It is commonly believed that the electronic medical record (EMR) will improve patient outcomes. However, there is scant published literature to support this claim and no studies in any surgical population. Our hypothesis was that the EMR would not improve objective outcome measures in patients with traumatic injury. Prospectively collected data from our university-based Level I trauma center was retrospectively reviewed. Demographic, injury severity as well as outcomes and complications data were compared for all patients admitted over a 20-month period before introduction of the EMR and a 20-month period after full, hospital-wide use of the EMR. Implementation of the EMR was associated with a decreased hospital length of stay, P = 0.02; intensive care unit length of stay, P = 0.001; ventilator days, P = 0.002; acute respiratory distress syndrome, P = 0.006, pneumonia, P = 0.008; myocardial infarction, P = 0.001; line infection, P = 0.03; septicemia, P = 0.000; renal failure, P = 0.000; drug complication, P = 0.001; and delay in diagnosis, P = 0.04. There was no difference in mortality, unexpected cardiac arrest, missed injury, pulmonary embolism/deep vein thrombosis, or late urinary tract infection. This is the first study to investigate the impact of the EMR in surgical patients. Although there was an improvement in some complications, the overall impact was inconsistent.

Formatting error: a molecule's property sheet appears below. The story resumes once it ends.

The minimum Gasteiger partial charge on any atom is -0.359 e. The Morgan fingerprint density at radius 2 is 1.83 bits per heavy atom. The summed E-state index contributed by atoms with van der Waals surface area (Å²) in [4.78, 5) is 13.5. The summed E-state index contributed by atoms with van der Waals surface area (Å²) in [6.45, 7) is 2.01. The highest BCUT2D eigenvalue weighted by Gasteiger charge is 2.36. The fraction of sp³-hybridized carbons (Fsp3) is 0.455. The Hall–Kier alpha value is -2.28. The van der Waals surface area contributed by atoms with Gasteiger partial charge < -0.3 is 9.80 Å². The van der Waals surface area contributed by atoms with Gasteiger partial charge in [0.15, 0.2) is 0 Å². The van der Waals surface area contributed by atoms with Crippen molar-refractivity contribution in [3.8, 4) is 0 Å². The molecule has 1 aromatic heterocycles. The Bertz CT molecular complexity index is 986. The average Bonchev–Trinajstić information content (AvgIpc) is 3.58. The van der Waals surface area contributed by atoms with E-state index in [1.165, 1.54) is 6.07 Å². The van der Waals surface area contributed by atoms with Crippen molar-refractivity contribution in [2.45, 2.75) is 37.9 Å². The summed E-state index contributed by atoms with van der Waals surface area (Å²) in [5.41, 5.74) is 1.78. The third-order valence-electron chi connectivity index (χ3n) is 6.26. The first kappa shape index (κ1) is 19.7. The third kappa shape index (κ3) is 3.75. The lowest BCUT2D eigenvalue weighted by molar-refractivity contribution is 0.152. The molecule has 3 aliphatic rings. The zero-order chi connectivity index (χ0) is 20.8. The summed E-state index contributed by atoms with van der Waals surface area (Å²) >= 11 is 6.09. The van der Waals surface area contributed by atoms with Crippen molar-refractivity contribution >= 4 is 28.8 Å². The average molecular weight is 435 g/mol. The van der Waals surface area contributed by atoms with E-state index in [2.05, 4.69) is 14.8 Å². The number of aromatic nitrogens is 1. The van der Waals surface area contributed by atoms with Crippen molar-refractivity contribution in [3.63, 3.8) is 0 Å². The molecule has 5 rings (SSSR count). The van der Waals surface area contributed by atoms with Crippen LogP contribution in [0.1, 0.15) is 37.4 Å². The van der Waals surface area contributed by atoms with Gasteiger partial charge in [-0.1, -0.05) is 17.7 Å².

Schenarts, Paul J.; Goettler, Claudia E.; White, Michael A.; Waibel, Brett H., The American surgeon, 78(1), 1249-1254